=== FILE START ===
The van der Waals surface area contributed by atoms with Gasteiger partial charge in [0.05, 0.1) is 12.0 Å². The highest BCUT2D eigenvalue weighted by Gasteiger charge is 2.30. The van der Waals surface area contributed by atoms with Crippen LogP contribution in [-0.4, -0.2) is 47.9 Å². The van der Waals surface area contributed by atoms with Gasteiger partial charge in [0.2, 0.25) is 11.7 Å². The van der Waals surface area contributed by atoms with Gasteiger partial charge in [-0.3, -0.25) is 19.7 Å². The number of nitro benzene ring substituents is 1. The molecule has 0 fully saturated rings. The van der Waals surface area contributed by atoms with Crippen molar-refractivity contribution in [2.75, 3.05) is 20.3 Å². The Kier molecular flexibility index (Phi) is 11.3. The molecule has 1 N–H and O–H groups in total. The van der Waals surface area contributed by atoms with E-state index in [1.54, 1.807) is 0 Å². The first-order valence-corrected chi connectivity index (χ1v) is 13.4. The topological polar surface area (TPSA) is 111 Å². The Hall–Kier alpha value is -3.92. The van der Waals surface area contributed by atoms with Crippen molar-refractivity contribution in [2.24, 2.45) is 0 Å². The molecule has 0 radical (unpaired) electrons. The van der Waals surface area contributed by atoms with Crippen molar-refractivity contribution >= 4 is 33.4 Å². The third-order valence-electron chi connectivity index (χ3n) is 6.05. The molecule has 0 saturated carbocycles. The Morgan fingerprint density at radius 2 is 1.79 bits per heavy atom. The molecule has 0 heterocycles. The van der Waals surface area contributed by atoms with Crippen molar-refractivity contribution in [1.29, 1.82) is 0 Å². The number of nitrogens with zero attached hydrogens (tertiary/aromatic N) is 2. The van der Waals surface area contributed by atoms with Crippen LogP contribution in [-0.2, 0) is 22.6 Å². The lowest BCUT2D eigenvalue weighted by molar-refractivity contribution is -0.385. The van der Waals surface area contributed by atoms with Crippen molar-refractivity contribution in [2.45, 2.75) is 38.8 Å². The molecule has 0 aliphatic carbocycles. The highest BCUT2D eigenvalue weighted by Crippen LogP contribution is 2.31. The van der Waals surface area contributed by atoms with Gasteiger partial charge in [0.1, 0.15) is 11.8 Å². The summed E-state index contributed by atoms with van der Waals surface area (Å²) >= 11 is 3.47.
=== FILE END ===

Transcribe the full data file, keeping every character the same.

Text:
The van der Waals surface area contributed by atoms with Gasteiger partial charge in [0.05, 0.1) is 12.0 Å². The highest BCUT2D eigenvalue weighted by Gasteiger charge is 2.30. The van der Waals surface area contributed by atoms with Crippen LogP contribution in [-0.4, -0.2) is 47.9 Å². The van der Waals surface area contributed by atoms with Gasteiger partial charge in [0.2, 0.25) is 11.7 Å². The van der Waals surface area contributed by atoms with Gasteiger partial charge in [-0.3, -0.25) is 19.7 Å². The number of nitro benzene ring substituents is 1. The molecule has 0 fully saturated rings. The van der Waals surface area contributed by atoms with Crippen molar-refractivity contribution in [2.75, 3.05) is 20.3 Å². The Kier molecular flexibility index (Phi) is 11.3. The molecule has 1 N–H and O–H groups in total. The van der Waals surface area contributed by atoms with E-state index in [1.54, 1.807) is 0 Å². The first-order valence-corrected chi connectivity index (χ1v) is 13.4. The topological polar surface area (TPSA) is 111 Å². The Hall–Kier alpha value is -3.92. The van der Waals surface area contributed by atoms with Crippen molar-refractivity contribution in [2.24, 2.45) is 0 Å². The molecule has 0 radical (unpaired) electrons. The van der Waals surface area contributed by atoms with Crippen molar-refractivity contribution >= 4 is 33.4 Å². The third-order valence-electron chi connectivity index (χ3n) is 6.05. The molecule has 0 saturated carbocycles. The Morgan fingerprint density at radius 2 is 1.79 bits per heavy atom. The molecule has 0 heterocycles. The van der Waals surface area contributed by atoms with Crippen molar-refractivity contribution in [1.29, 1.82) is 0 Å². The number of nitrogens with zero attached hydrogens (tertiary/aromatic N) is 2. The van der Waals surface area contributed by atoms with Crippen LogP contribution in [-0.2, 0) is 22.6 Å². The lowest BCUT2D eigenvalue weighted by molar-refractivity contribution is -0.385. The van der Waals surface area contributed by atoms with Crippen molar-refractivity contribution in [2.45, 2.75) is 38.8 Å². The molecule has 0 aliphatic carbocycles. The highest BCUT2D eigenvalue weighted by Crippen LogP contribution is 2.31. The van der Waals surface area contributed by atoms with Gasteiger partial charge in [0.1, 0.15) is 11.8 Å². The summed E-state index contributed by atoms with van der Waals surface area (Å²) >= 11 is 3.47.